CAUT’s most recent statement of its position on these issues is to be found in the investigatory report issued last Fall in relation to breaches of academic freedom protections at Brock University, where a “respectful workplace” policy introduced in 2006 has wreaked some serious havoc. As critique of the neoliberal university intensifies, such policies are becoming a common administrative technique for attempting to curtail criticism of administrative decision-making, especially where that decision-making cannot be secured by fiat. As John Baker (Philosophy, Calgary), Mark Gabbert (History, Manitoba), and Penni Stewart (Sociology, York) declared in their investigative report for CAUT on the policy at Brock and events ensuing from it:
The goal of respectful workplace policies is to regulate expression. As such, they risk undercutting the principles of academic freedom and free expression which are, as we have said, fundamental regulating principles of university life. If there are to be such respectful workplace policies, then they must put respect for academic freedom and freedom of expression front and centre as explicit limits against which any provision of the [policy in question] must be read. (page 51)
This is necessary because:
Academic freedom can only flourish in an environment in which the right to express one’s views is respected, however distasteful they may be and how wrongheaded are the opinions expressed. Any policy that seeks to restrict debate and constrain speech puts academic freedom and expression rights in peril. (50)
Baker, Gabbert, and Stewart note the essential difficulty of any attempt to impose “respectful” conduct or “dialogue” on others: policies demanding “respect” involve criteria that are necessarily subjective. “Universities have a legal obligation to address the need to avoid discrimination and harassment in the forms defined by law,” they write. Universities do not, however, have any place in demanding a display of “respect” from any one member of the community to others.
When I was planning the program for the “Academic Freedom Week” for the Association of Academic Staff in the Fall, I made sure to invite Jamie Cameron of Osgoode Hall and Jim Turk, former executive director of CAUT, so that the leading experts on these issues in Canada could speak together in a panel entitled “Freedom of Expression and ‘Civility.’” You can watch the video of their presentations on 5 November 2015 here. You can also find some of what Cameron has to say in an article posted in York University’s digital commons.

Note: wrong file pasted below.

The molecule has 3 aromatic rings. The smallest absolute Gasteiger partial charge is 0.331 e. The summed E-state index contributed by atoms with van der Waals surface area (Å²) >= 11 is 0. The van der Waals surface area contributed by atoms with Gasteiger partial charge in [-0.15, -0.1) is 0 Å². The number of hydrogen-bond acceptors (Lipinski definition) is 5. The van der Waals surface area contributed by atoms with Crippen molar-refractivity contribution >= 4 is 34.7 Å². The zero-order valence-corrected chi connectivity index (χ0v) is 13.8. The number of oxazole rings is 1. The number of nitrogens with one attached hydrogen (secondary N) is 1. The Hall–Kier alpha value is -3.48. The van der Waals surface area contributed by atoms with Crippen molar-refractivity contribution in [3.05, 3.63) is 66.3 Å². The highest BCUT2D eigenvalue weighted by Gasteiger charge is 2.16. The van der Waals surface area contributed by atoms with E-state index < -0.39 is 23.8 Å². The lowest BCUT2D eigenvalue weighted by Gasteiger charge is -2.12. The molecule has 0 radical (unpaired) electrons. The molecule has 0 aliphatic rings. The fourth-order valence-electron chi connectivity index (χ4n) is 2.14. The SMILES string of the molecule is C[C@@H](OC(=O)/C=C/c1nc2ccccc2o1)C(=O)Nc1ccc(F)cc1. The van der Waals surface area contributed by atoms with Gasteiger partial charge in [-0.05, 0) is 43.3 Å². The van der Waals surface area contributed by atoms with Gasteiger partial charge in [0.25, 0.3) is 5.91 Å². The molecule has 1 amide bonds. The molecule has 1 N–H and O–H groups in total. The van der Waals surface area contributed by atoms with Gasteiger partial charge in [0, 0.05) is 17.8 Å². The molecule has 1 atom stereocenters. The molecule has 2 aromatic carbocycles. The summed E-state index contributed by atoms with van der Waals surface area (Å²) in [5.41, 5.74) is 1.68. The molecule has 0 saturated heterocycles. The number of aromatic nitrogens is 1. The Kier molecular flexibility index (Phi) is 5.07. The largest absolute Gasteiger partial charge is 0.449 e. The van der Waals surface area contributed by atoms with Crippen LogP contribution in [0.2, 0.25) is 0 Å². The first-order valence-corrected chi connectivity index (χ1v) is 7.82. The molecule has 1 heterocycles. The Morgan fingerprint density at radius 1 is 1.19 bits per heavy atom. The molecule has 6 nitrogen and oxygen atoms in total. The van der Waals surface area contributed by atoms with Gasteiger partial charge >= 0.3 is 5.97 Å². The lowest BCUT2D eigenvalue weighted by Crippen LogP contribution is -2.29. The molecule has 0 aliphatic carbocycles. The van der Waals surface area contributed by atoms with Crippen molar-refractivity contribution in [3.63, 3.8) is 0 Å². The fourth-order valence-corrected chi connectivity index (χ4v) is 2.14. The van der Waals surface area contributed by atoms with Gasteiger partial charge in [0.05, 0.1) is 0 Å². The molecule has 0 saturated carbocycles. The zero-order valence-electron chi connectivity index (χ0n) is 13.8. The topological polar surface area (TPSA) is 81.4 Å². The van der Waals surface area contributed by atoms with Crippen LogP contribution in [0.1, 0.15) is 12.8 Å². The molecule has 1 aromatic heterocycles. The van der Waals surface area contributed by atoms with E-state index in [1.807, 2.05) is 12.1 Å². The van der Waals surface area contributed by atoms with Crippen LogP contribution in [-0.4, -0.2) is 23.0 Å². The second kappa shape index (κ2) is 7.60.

In that article, Cameron argues that “it is imperative that expressive freedom be protected to its maximum in university settings,” and that any regulation of conduct or speech “be limited to instances of more transgressive conduct, such as harassment and bullying.” The question is not whether we should not all want to be civil, or whether it is fair to have an expectation that others will be so. “After all,” Cameron writes, “who does not prefer civility to barbarism?” The problem is taking this preference for civility and making it the basis for “establish[ing] and [aiming to] enforce standards for discourse,” for “regulations of this kind cannot be institutionalized without compromising academic and expressive freedom.” For a university to be the institutional actor in such a regard is for a university to work against its own academic mission, which amongst other things includes nurturing “the condition that inspires human potential,” freedom. Universities have an obligation to “promote a fearless spirit of inquiry,” she writes, “not tame it.” To this end, universities must ensure that all members of their communities “have at least as much protection [of their expressive freedom] on campus” as they do “elsewhere, and not less.” “Imposing norms of civility and respect” not only “puts a bounty on the kind of open discourse that defines the university mission,” it stands in the way of the “expressive freedom” necessary to the “distinctive social, public, and intellectual roles” that a university plays in a democracy. The enjoining of “respectful dialogue” in a university setting, regardless of how benign it may seem on the face of it, is of concern precisely because any such constraint on speech in a university setting is antithetical to our universities’ responsibilities to democracy. (For further on that topic, I encourage readers to listen to Thomas Docherty’s talk for AASUA’s Academic Freedom Week, “The Public University, Academic Freedom, and Democracy.” Docherty was suspended from the University of Warwick for months without explanation for, as it turned out, “making ‘ironic comments and sighing” at a departmental meeting in a way not appreciated by the head of his unit.)